Taking the Story from Idea to Draft

I’ve got an idea. Now what?

In 2019, I did a full work up of my family history. Due diligence is necessary when researching. There is a lot of garbage online about genealogy. But there is also a lot of great stuff. It’s just a matter of sorting the wheat from the chaff. Cross-referencing and double-checking sources are critical.

As I read these families histories, many of which that are just nuggets of stories, I started making a list of potential seeds of something. I also wrote down names that intrigued me. A couple of stories, from different branches of my family and different time periods, came together in my mind to form the basis of my novel.

When deciding on what to write for my second novel (more on the first one later, which is at an earlier stage than my second one), I first chose a time period. I love Jane Austen’s novels and the late Georgian and Regency periods. I had already read a lot on the time period, so I had a starting point.

The first seed was a story of my fourth great-grandfather on my father’s maternal side, who was put on a boat in 1801 with his brother by their parents in Wales and sent to America. I found the Wales angle to be intriguing. I have seen a lot about England during the Regency period, but virtually nothing about Wales. That could be something new and interesting, and opened a wider world of research for me.

The second seed was a story about my ninth-great grandmother on my mother’s paternal side, who was the daughter of one of the founders of Charles Town, now Charleston. Out of interest and necessity, she became one of the first woman botanists in colonial America. Though her story takes place centuries before the one in my novel, there were elements of her life that I wanted to include.

Research, research, research

First up: character names. Researching historical names can be a fun exercise. I started with my fourth great-grandparents, using their real names. Then I mined my genealogy for others from around the same time period and poked around the internet for other common contemporary first and family names. If you’re looking for accurate contemporary names, plenty of resources exist. Depending on the time period, you can look at census records. Historical documents, such as marriage and birth records, are also helpful, as are novels written at the time.

I needed to do some upfront research for the outline. But with historical fiction, sometimes you don’t know what you need until you need it, and it can send you down rabbit holes. I spent an hour searching for inns in Margate in 1802. Another hour on medical treatment for cancer in the early 1800s (spoiler: it was not great). But where I could, I tried to keep the creative flow going by highlighting things I needed to research further, and just plugged along with writing.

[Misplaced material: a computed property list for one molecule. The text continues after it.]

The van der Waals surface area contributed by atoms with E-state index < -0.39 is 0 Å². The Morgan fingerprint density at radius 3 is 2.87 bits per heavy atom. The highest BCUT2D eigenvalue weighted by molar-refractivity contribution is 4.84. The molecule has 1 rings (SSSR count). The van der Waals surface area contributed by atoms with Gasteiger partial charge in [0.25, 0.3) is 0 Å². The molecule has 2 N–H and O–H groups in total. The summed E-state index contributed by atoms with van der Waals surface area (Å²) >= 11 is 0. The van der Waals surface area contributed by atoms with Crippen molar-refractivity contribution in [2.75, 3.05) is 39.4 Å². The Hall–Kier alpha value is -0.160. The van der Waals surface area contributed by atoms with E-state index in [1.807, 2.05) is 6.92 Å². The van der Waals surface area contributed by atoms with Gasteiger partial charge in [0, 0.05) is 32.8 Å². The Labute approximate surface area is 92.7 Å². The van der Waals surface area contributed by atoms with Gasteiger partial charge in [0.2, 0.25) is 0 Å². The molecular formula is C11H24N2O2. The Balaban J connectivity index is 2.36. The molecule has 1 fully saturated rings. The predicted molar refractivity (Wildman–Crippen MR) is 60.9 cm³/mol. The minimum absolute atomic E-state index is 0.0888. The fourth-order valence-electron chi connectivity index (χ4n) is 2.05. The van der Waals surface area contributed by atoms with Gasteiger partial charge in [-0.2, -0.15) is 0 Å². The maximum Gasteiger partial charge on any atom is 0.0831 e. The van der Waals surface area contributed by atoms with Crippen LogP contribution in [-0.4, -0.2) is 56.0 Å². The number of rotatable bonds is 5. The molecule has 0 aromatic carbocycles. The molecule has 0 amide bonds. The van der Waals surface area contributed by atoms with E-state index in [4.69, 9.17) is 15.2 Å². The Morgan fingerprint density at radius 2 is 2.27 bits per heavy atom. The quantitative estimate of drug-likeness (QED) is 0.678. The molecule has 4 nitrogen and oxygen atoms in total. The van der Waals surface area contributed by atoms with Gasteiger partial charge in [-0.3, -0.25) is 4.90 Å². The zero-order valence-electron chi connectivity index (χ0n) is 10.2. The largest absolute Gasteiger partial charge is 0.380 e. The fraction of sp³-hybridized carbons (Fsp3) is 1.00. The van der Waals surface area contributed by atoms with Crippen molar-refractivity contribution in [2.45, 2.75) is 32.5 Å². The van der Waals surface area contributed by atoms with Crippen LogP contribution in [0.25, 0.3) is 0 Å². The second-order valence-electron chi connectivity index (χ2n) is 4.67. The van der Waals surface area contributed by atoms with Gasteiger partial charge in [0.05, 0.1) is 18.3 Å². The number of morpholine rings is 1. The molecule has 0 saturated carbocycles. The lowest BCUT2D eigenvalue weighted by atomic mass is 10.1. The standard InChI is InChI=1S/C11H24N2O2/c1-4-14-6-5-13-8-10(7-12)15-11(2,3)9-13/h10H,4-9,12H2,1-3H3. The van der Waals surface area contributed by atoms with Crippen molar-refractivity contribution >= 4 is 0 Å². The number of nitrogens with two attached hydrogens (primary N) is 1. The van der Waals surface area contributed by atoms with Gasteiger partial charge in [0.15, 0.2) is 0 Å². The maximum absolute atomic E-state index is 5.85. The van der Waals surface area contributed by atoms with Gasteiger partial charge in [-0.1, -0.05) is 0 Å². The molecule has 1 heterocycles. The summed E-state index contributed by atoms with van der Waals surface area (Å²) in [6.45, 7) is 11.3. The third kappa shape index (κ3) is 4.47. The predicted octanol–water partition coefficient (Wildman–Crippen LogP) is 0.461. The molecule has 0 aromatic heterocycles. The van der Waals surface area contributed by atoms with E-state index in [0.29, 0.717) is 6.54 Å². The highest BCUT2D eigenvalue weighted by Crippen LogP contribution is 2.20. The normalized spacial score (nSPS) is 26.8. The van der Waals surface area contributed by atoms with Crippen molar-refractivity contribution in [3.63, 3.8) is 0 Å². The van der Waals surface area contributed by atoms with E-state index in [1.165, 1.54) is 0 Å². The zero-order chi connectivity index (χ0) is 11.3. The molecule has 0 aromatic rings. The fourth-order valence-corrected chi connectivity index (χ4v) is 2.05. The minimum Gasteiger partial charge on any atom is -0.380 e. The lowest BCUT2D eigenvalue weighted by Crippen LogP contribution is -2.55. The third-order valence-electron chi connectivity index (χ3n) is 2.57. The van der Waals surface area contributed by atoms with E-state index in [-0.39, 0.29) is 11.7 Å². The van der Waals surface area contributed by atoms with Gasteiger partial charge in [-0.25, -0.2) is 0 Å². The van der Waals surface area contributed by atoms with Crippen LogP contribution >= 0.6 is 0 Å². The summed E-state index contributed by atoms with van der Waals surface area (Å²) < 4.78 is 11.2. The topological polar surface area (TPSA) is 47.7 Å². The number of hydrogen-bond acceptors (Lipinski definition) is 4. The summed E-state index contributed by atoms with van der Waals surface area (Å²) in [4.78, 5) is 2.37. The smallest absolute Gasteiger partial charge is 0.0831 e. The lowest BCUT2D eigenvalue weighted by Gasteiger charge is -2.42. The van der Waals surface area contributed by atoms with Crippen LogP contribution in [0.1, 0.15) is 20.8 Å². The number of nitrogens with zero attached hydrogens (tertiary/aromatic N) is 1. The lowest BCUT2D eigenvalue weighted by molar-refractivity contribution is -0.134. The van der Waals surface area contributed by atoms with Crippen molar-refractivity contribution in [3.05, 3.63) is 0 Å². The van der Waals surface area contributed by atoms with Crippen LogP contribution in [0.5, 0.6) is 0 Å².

On a side note, I used a dedicated writing software: Scrivener. There are others out there, but I used this one with a free trial during my first NaNoWriMo, and I liked it. There’s a learning curve, but you can find countless tutorials online. It allows you to organize your writing and easily access research notes. The research folder is helpful for storing all the bits of information in one place and you can link it back to your text.

When I finished my first draft and started editing, I did a deeper research dive. I had a better idea of what I was looking for, and could target my research better. Even after starting revisions, there were more spots that arose that needed additional research.

In addition to a lot of daily life details from the Regency period (my book takes place from 1801-1810, which is technically pre-Regency, but the Prince Regent was very active and Jane Austen was writing before and during this period – she died in 1817 at the age of 41), I needed to do extensive research on Wales in this time period – Swansea, in particular – and on the European Enlightenment, and the field of botany.

The fun and frustrating thing about writing historical fiction is how much research you need to do for so many tiny details. Gustave Flaubert famously said that writing history is like drinking an ocean and peeing a cupful (some paraphrasing there – he was a bit more colorful). Every detail matters, and a lot goes into every detail.

In future posts, I’ll delve more into specific research angles and stories. I’d love to hear what periods of history you find fascinating and want to know more about.

Published by katezerrenner

I write non-fiction environmental work, mainly climate change, energy, and water, with a heavy focus on policy. I also write historical fiction. In addition to writing, I work as a policy advisor at the State of Texas. Previously, I spent over a decade at Environmental Defense Fund, where I led EDF’s multi-year campaign to influence and enact state and national energy and water efficiency policy. I led the state legislative team, testifying before the US Congress and Texas Legislature. Prior to joining EDF, I worked at the U.S. Government Accountability Office analyzing U.S. action on climate change and the voluntary carbon offset market; SAIC, on climate change projects for the U.S. Department of Energy and the U.S. Environmental Protection Agency; and U.S. Department of Energy. I have a Master’s degree in International Energy and Environmental Policy and Economics from the Johns Hopkins University’s School of Advanced International Studies, a Master’s in Comparative Politics from the University of Glasgow in Scotland, and a Bachelor’s degree in European History from the University of Texas

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